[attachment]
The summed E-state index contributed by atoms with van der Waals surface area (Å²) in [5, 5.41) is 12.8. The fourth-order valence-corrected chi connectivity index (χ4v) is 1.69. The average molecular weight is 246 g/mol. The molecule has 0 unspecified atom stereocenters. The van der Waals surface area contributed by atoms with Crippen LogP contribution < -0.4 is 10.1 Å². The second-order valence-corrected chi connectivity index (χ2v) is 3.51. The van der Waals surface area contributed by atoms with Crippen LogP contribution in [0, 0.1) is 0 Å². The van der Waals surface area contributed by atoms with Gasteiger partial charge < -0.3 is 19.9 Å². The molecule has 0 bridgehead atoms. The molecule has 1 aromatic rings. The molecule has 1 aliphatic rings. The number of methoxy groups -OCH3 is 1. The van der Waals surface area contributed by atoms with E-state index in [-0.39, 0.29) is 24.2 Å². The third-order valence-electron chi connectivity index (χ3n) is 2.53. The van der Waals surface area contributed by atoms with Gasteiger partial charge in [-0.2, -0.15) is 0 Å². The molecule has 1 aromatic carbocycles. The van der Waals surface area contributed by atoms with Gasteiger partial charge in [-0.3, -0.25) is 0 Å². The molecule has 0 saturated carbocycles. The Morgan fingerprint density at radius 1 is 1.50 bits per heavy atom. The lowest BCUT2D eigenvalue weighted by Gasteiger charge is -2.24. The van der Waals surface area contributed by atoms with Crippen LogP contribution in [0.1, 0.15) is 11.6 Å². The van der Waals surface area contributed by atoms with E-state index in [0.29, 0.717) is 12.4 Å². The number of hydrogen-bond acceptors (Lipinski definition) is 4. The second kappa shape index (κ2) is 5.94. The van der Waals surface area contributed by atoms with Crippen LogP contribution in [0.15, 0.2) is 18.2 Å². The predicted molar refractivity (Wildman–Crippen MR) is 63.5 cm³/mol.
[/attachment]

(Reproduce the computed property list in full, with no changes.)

The summed E-state index contributed by atoms with van der Waals surface area (Å²) in [5, 5.41) is 12.8. The fourth-order valence-corrected chi connectivity index (χ4v) is 1.69. The average molecular weight is 246 g/mol. The molecule has 0 unspecified atom stereocenters. The van der Waals surface area contributed by atoms with Crippen LogP contribution < -0.4 is 10.1 Å². The second-order valence-corrected chi connectivity index (χ2v) is 3.51. The van der Waals surface area contributed by atoms with Crippen LogP contribution in [0, 0.1) is 0 Å². The van der Waals surface area contributed by atoms with Gasteiger partial charge < -0.3 is 19.9 Å². The molecule has 0 bridgehead atoms. The molecule has 1 aromatic rings. The molecule has 1 aliphatic rings. The number of methoxy groups -OCH3 is 1. The van der Waals surface area contributed by atoms with E-state index in [-0.39, 0.29) is 24.2 Å². The third-order valence-electron chi connectivity index (χ3n) is 2.53. The van der Waals surface area contributed by atoms with Gasteiger partial charge in [-0.2, -0.15) is 0 Å². The molecule has 1 aromatic carbocycles. The van der Waals surface area contributed by atoms with Gasteiger partial charge in [-0.3, -0.25) is 0 Å². The molecule has 0 saturated carbocycles. The Morgan fingerprint density at radius 1 is 1.50 bits per heavy atom. The lowest BCUT2D eigenvalue weighted by Gasteiger charge is -2.24. The van der Waals surface area contributed by atoms with Crippen LogP contribution in [0.1, 0.15) is 11.6 Å². The van der Waals surface area contributed by atoms with E-state index in [0.29, 0.717) is 12.4 Å². The number of hydrogen-bond acceptors (Lipinski definition) is 4. The second kappa shape index (κ2) is 5.94. The van der Waals surface area contributed by atoms with Crippen LogP contribution in [0.15, 0.2) is 18.2 Å². The predicted molar refractivity (Wildman–Crippen MR) is 63.5 cm³/mol.